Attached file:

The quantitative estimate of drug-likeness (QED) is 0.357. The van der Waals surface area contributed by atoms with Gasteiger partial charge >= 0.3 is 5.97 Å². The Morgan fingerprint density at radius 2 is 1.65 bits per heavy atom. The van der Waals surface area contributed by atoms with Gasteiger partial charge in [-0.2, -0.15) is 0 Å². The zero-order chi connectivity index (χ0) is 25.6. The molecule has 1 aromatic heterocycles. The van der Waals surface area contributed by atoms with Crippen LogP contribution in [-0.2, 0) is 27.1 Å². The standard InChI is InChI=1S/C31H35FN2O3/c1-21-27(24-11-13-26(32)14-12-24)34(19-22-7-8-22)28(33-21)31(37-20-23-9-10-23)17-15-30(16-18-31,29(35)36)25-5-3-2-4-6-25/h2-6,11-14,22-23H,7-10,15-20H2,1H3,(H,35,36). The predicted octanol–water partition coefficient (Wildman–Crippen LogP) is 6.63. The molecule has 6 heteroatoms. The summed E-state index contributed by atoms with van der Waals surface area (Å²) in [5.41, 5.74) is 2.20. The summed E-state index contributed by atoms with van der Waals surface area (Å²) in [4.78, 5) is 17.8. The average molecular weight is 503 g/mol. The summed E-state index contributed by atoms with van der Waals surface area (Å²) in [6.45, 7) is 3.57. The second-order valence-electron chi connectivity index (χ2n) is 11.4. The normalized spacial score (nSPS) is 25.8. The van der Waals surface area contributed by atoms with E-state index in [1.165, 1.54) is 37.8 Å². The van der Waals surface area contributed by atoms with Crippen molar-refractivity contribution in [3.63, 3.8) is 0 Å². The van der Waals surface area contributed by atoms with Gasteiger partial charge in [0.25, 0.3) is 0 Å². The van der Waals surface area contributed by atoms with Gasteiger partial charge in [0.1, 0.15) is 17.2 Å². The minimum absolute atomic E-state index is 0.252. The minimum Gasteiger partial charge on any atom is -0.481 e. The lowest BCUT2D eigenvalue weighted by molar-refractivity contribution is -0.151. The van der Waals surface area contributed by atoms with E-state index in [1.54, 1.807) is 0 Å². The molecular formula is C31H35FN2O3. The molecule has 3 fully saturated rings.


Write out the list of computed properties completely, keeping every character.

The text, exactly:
The quantitative estimate of drug-likeness (QED) is 0.357. The van der Waals surface area contributed by atoms with Gasteiger partial charge >= 0.3 is 5.97 Å². The Morgan fingerprint density at radius 2 is 1.65 bits per heavy atom. The van der Waals surface area contributed by atoms with Gasteiger partial charge in [-0.2, -0.15) is 0 Å². The zero-order chi connectivity index (χ0) is 25.6. The molecule has 1 aromatic heterocycles. The van der Waals surface area contributed by atoms with Crippen LogP contribution in [-0.2, 0) is 27.1 Å². The standard InChI is InChI=1S/C31H35FN2O3/c1-21-27(24-11-13-26(32)14-12-24)34(19-22-7-8-22)28(33-21)31(37-20-23-9-10-23)17-15-30(16-18-31,29(35)36)25-5-3-2-4-6-25/h2-6,11-14,22-23H,7-10,15-20H2,1H3,(H,35,36). The predicted octanol–water partition coefficient (Wildman–Crippen LogP) is 6.63. The molecule has 6 heteroatoms. The summed E-state index contributed by atoms with van der Waals surface area (Å²) in [5.41, 5.74) is 2.20. The summed E-state index contributed by atoms with van der Waals surface area (Å²) in [4.78, 5) is 17.8. The average molecular weight is 503 g/mol. The summed E-state index contributed by atoms with van der Waals surface area (Å²) in [6.45, 7) is 3.57. The second-order valence-electron chi connectivity index (χ2n) is 11.4. The normalized spacial score (nSPS) is 25.8. The van der Waals surface area contributed by atoms with E-state index in [1.165, 1.54) is 37.8 Å². The van der Waals surface area contributed by atoms with Crippen molar-refractivity contribution in [3.63, 3.8) is 0 Å². The van der Waals surface area contributed by atoms with Gasteiger partial charge in [0.25, 0.3) is 0 Å². The van der Waals surface area contributed by atoms with Gasteiger partial charge in [0.1, 0.15) is 17.2 Å². The minimum absolute atomic E-state index is 0.252. The minimum Gasteiger partial charge on any atom is -0.481 e. The lowest BCUT2D eigenvalue weighted by molar-refractivity contribution is -0.151. The van der Waals surface area contributed by atoms with E-state index in [1.54, 1.807) is 0 Å². The molecular formula is C31H35FN2O3. The molecule has 3 fully saturated rings.